Wells’ husband, Tom Rogers, said his wife was practicing for the ride all summer long with Bouchard and Heigh. The three were friends, he said.
Uhmeyer is Bouchard’s boss.
Wells started cycling a few years ago; this would have been her first 100-mile ride, he said.
“She had been riding mostly by herself here on the North Shore and just loved the area for its back roads and scenic beauty,” Rogers wrote in statement. “Up to this summer, her longest ride might have been 40 miles.
Last week, she went out with Margo and Elise, logging 73 miles, which was a real accomplishment. She had never been in such good shape.”
Wells most recently worked as a controller for the Boston Symphony Orchestra, with her eye toward retirement, Rogers said. She was also an avid gardener, and the two created a “wonderful landscape” where her memorial service will take place.
They were married for 19 years and had two children, Alex, 17, and Elise,16.
“Pam was the best thing to have ever happened to me,” he said. “We will all miss her greatly.”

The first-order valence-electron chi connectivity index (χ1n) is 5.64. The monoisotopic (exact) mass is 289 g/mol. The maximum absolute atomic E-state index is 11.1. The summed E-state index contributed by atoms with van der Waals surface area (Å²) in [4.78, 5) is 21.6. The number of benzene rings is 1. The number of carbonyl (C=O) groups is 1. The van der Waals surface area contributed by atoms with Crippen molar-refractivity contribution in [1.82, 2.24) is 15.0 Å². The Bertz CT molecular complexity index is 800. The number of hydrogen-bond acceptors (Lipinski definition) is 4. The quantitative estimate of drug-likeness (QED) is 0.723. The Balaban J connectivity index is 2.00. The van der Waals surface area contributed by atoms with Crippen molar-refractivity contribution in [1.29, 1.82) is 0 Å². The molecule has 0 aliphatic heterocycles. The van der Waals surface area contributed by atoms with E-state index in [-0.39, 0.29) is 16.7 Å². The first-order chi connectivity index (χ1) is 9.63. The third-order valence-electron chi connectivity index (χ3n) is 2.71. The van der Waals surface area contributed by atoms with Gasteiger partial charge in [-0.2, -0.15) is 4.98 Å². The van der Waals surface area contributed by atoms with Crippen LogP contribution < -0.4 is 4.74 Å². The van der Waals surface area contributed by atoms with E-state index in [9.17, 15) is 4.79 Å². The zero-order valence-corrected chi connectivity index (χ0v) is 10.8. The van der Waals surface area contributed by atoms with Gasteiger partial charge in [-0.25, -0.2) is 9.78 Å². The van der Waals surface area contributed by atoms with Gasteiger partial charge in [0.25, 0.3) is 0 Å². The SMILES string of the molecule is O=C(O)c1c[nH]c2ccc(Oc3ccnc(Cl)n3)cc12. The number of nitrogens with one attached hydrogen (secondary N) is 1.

Rogers said police told him they’re treating the accident as a criminal investigation.
“They have the bicycles. They confiscated her phone, and they took a blood sample. And they have her car,” he said.
The annual ride typically follows the Massachusetts, New Hampshire and Maine coastlines, according to the event’s website.
The event is limited to 1,600 riders and was designed not to be a race but, rather, an “enjoyable experience.”
“The Seacoast Century is unique in several ways, thus making it a very enjoyable experience, not a race against the clock or other riders. Traveling through areas seldom seen by general tourists makes this event quite special,” according to the website.
The event included rides of up to 100 miles on Saturday and Sunday.
Material from the Associated Press was used in this report. Staff writer Sara Brown contributed to this report.
Staff writer Jonathan Phelps can be reached at 978-338-2527 or by email at firstname.lastname@example.org.